BATH, Maine (AP) _ Carl Bryson was one of the lucky ones when the USS Squalus sank during a test dive 64 years ago off Portsmouth Naval Shipyard.

Twenty-six sailors were dead by the time the sub settled on the ocean floor. Bryson and 32 others spent the next 36 hours shivering from the cold, breathing foul air and wondering if they'd escape alive.

They did, thanks to the efforts of Charles ``Swede'' Momsen, who led a daring rescue that was the fruit of his single-minded belief that deep-sea rescues were possible _ at a time when most others thought they weren't.

The Navy officer is being honored this weekend with the christening of a destroyer bearing his name.

``Swede was a wonderful person and we owe our lives to him,'' said Bryson, 85, of Groton, Conn., one of four Squalus survivors alive today.

The Squalus disaster was a defining moment for Momsen, who had spent 14 years pioneering lifesaving techniques after two sub sinkings in which all hands were lost, the S-51 in 1925 and the S-4 in 1927.

``Creativity was the thing that characterized him. If he went into some other field, he would have made his mark there. He was always asking, 'How could things be made better?''' said his grandson, Christopher Hailey.

Organizers wanted Saturday's ceremony at Bath Iron Works, where the $1 billion warship is being built, to be a family affair for descendants of Momsen, who retired with the rank of vice admiral and died in 1967.

Momsen's daughter, Evelyn Momsen Hailey, 82, of Williamsburg, Va., was asked to christen the vessel with champagne. The honor of delivering an address to dignitaries, sailors and shipbuilders went to her son, Christopher, 54.

A great-grandson of Momsen's, Fire Controlman 2nd Class Andrew Hailey, 29, will serve aboard the ship, maintaining the weapon systems' central computer system.

Submariners including Bryson and another Squalus survivor, Gerald McLees, 88, of Portsmouth, N.H., were also invited.

Born in 1896 in Flushing, N.Y., Momsen was always full of ideas from an early age, relatives say. Today he would likely be described as ``thinking outside the box.'' Back then, his unconventional ideas didn't always endear himself with the Navy brass.

He learned the hard way _ when his proposal for a diving bell languished on a desk at the Navy Bureau of Construction and Repair _ that getting things done sometimes meant circumventing official channels.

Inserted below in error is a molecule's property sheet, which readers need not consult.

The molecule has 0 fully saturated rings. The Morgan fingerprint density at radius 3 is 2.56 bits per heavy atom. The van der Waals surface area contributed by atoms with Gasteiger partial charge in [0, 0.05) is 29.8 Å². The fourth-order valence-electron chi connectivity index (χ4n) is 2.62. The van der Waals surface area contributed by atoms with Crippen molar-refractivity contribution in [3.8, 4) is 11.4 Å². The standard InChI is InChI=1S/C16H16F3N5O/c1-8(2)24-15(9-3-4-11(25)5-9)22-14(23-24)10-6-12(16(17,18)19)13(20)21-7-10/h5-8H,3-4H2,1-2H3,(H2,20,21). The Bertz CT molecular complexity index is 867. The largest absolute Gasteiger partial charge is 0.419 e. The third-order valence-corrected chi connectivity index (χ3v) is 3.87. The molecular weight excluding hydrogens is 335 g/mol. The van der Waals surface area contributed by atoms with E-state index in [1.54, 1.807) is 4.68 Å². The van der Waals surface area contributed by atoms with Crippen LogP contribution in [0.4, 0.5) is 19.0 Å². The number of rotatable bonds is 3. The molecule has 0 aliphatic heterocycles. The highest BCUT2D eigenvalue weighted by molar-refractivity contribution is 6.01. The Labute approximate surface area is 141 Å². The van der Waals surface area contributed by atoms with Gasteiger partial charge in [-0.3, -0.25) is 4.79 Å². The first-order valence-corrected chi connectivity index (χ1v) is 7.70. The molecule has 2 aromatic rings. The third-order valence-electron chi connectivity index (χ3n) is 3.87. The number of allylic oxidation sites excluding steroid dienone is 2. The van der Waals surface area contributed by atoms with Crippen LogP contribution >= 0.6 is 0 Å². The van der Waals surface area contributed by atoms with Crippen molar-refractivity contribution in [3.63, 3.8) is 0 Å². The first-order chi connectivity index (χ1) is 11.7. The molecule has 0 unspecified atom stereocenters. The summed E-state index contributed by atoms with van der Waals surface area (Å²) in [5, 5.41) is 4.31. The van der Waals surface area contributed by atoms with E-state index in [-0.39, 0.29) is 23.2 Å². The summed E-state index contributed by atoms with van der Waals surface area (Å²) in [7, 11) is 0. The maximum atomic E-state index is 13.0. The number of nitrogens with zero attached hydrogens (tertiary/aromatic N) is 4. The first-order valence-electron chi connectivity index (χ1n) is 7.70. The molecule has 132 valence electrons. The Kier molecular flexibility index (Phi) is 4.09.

Without getting approval, he created a temporary breathing device, the Momsen lung, out of rubber scavenged from old inner tubes. A pickle barrel served as a makeshift diving bell used in his early descents.

He conducted a dramatic test in 110 feet of water in the Potomac River. He rose to the surface using his emergency air supply and held up a pebble he had snatched to show he reached the river's murky bottom.

Top Navy officers learned about his test like everyone else: They read about it in the Washington Star. Despite rankling superiors, he had proved his point and the lung became standard issue aboard U.S. Navy submarines.

Later, Momsen turned his attention to developing a rescue bell that could be lowered to a disabled submarine and retrieve crew members.

It was used to rescue Bryson, McLees and other survivors from the Squalus about 65 miles from Bath near the Isle of Shoals, where the sub had been undergoing sea trials.

In those days, deep-sea diving was dangerous work. But Christopher Hailey said he didn't view his grandfather as reckless.

``I don't know if I'd call him a risk taker. I think he calculated what those risks were,'' he said. ``If he believed in what he was doing, he would willingly take the first step before asking someone else to do it.''

Beyond his natural curiosity and creativity, Momsen was known for his sense of humor and other talents, including playing the ukulele. ``Some of the songs weren't appropriate for young ears,'' Christopher Hailey said.

He got the nickname ``Swede'' at the Naval Academy even though he was of Danish descent. Some called him the ``lucky Swede'' because of his success at cards.

He could cook, too. His recipe for a steak marinade is part of the U.S. Navy Submarine Cookbook. As usual, a major ingredient was a dose of humor.

``He said one ounce of bourbon in the steak sauce and three in the cook. And by the time the steak was finished the cook was just right,'' his daughter said.

Momsen's great-grandson, Andrew Hailey, will carry on the seafaring tradition. Hailey quit his job as manager of a movie theater and joined the Navy with the goal of serving aboard the Momsen.

``In general, I like how he was always trying,'' Hailey said. ``He sees something that needs to be done, and he'll give it a try.''


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